How rising rates could affect bond portfolios

By Maddie Johnson | April 11, 2022 | Last updated on April 11, 2022
2 min read

Rising inflation and a potentially deteriorating growth backdrop have created a complicated environment for bond investors, a fixed-income portfolio manager says.

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“There’s clearly a perception in the market that central banks are behind the curve,” said Richard Lawrence, senior vice-president of global fixed income at Brandywine Global Investment Management in a March 23 interview. 

Safe haven bond markets in the U.S., Europe, and Japan seem to be responding exclusively to headline inflation pressure rather than to geopolitical issues, such as the Russia-Ukraine conflict, he said.

Any deterioration in global growth is being ignored, making for a “complicated environment,” Lawrence said.

In terms of how that impacts bonds, Lawrence said it’s all about inflation in the near term and markets are ignoring a “mediocre” growth outlook. Several economists have downgraded growth forecasts since the start of the year, citing the combination of rising interest rates, war in Ukraine and commodities prices.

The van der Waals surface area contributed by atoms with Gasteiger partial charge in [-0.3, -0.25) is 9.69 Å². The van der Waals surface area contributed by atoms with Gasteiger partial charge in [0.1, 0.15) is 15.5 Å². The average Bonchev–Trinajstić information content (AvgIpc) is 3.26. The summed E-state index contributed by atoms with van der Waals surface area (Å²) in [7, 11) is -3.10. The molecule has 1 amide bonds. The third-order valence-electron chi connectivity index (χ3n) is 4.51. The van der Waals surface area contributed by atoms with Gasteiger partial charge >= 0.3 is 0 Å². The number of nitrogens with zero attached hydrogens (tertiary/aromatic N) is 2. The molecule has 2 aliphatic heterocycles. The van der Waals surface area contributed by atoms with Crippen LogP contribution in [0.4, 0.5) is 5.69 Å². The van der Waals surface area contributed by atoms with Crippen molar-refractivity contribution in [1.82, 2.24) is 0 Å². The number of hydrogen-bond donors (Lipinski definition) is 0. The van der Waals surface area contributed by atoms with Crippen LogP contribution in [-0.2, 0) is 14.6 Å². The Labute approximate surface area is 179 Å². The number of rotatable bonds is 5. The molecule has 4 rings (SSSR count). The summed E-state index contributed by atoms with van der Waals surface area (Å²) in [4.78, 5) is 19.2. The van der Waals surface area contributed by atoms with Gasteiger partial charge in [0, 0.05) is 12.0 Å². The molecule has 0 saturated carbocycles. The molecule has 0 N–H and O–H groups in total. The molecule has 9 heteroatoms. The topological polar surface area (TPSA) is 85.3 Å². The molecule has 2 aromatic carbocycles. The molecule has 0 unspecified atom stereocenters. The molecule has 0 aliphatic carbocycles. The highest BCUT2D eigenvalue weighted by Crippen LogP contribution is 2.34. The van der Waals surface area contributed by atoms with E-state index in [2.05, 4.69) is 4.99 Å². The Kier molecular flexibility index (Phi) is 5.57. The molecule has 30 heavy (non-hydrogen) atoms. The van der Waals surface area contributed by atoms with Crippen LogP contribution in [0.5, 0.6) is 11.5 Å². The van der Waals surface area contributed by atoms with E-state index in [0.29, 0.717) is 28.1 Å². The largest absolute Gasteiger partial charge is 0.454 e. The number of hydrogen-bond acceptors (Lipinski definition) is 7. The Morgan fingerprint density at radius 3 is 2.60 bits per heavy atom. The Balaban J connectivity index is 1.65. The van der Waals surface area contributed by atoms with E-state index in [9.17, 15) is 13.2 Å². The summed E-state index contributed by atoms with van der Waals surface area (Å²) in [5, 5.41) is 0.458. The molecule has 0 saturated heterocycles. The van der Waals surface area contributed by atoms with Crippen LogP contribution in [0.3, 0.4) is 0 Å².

All of this has created value in the bond markets, said Lawrence. The bond market suffered record losses in the first quarter of this year: the Morningstar U.S. Core Bond Index was down 6%, its worst quarterly loss since its inception in 1999. Yields on the U.S. 10-year Treasury note climbed more than 75 basis points from 1.48% to 2.24% over the course of the quarter, and were above 2.7% to start this week.

Lawrence, who manages the Renaissance Global Bond Fund, said if there is enough of a deterioration in the growth outlook, he will think about extending duration in developed bond markets, as rising yields have made bonds cheap.  

For now, Lawrence favours bonds with a shorter duration as they may offer some protection. He also said there could be opportunities in emerging markets. 

In 2021, emerging markets raised rates earlier and fairly aggressively. A year later, Lawrence said some of those markets could reach the end of their hiking cycles, bringing inflation pressures under control, which he thinks will provide an attractive entry point to extend duration.

Lawrence likes bonds from Brazil, Chile and Colombia. He said Russia could have provided a fairly interesting opportunity as well, but the war means it’s no longer an attractive investment.

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Maddie Johnson

Maddie is a freelance writer and editor who has been reporting for since 2019.